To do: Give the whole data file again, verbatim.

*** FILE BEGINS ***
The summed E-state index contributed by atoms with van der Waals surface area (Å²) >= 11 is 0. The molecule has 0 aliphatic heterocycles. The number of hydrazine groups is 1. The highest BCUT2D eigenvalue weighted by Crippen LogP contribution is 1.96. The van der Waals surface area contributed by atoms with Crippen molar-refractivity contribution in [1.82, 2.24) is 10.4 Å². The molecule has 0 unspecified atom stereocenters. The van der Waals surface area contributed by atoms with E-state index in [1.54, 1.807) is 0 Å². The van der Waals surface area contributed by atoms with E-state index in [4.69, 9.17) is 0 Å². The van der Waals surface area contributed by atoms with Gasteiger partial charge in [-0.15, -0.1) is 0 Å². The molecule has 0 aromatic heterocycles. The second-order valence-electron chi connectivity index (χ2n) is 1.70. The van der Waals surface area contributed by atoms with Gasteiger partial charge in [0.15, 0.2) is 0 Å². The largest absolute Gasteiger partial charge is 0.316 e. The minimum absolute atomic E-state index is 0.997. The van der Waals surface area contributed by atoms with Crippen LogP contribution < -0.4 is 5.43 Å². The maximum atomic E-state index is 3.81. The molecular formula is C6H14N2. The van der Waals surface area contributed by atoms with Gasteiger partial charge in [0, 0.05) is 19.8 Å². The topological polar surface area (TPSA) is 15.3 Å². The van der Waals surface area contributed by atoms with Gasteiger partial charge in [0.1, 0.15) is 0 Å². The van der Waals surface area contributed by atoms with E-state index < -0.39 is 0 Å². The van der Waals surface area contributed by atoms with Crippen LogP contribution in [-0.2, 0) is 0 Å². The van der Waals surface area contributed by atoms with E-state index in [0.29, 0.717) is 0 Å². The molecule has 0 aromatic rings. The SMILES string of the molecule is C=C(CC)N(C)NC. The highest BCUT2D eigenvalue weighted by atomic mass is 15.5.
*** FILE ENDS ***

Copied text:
The summed E-state index contributed by atoms with van der Waals surface area (Å²) >= 11 is 0. The molecule has 0 aliphatic heterocycles. The number of hydrazine groups is 1. The highest BCUT2D eigenvalue weighted by Crippen LogP contribution is 1.96. The van der Waals surface area contributed by atoms with Crippen molar-refractivity contribution in [1.82, 2.24) is 10.4 Å². The molecule has 0 unspecified atom stereocenters. The van der Waals surface area contributed by atoms with E-state index in [1.54, 1.807) is 0 Å². The van der Waals surface area contributed by atoms with E-state index in [4.69, 9.17) is 0 Å². The van der Waals surface area contributed by atoms with Gasteiger partial charge in [-0.15, -0.1) is 0 Å². The molecule has 0 aromatic heterocycles. The second-order valence-electron chi connectivity index (χ2n) is 1.70. The van der Waals surface area contributed by atoms with Gasteiger partial charge in [0.15, 0.2) is 0 Å². The largest absolute Gasteiger partial charge is 0.316 e. The minimum absolute atomic E-state index is 0.997. The van der Waals surface area contributed by atoms with Crippen LogP contribution < -0.4 is 5.43 Å². The maximum atomic E-state index is 3.81. The molecular formula is C6H14N2. The van der Waals surface area contributed by atoms with Gasteiger partial charge in [0, 0.05) is 19.8 Å². The topological polar surface area (TPSA) is 15.3 Å². The van der Waals surface area contributed by atoms with Gasteiger partial charge in [0.1, 0.15) is 0 Å². The van der Waals surface area contributed by atoms with E-state index < -0.39 is 0 Å². The van der Waals surface area contributed by atoms with Crippen LogP contribution in [-0.2, 0) is 0 Å². The van der Waals surface area contributed by atoms with E-state index in [0.29, 0.717) is 0 Å². The molecule has 0 aromatic rings. The SMILES string of the molecule is C=C(CC)N(C)NC. The highest BCUT2D eigenvalue weighted by atomic mass is 15.5.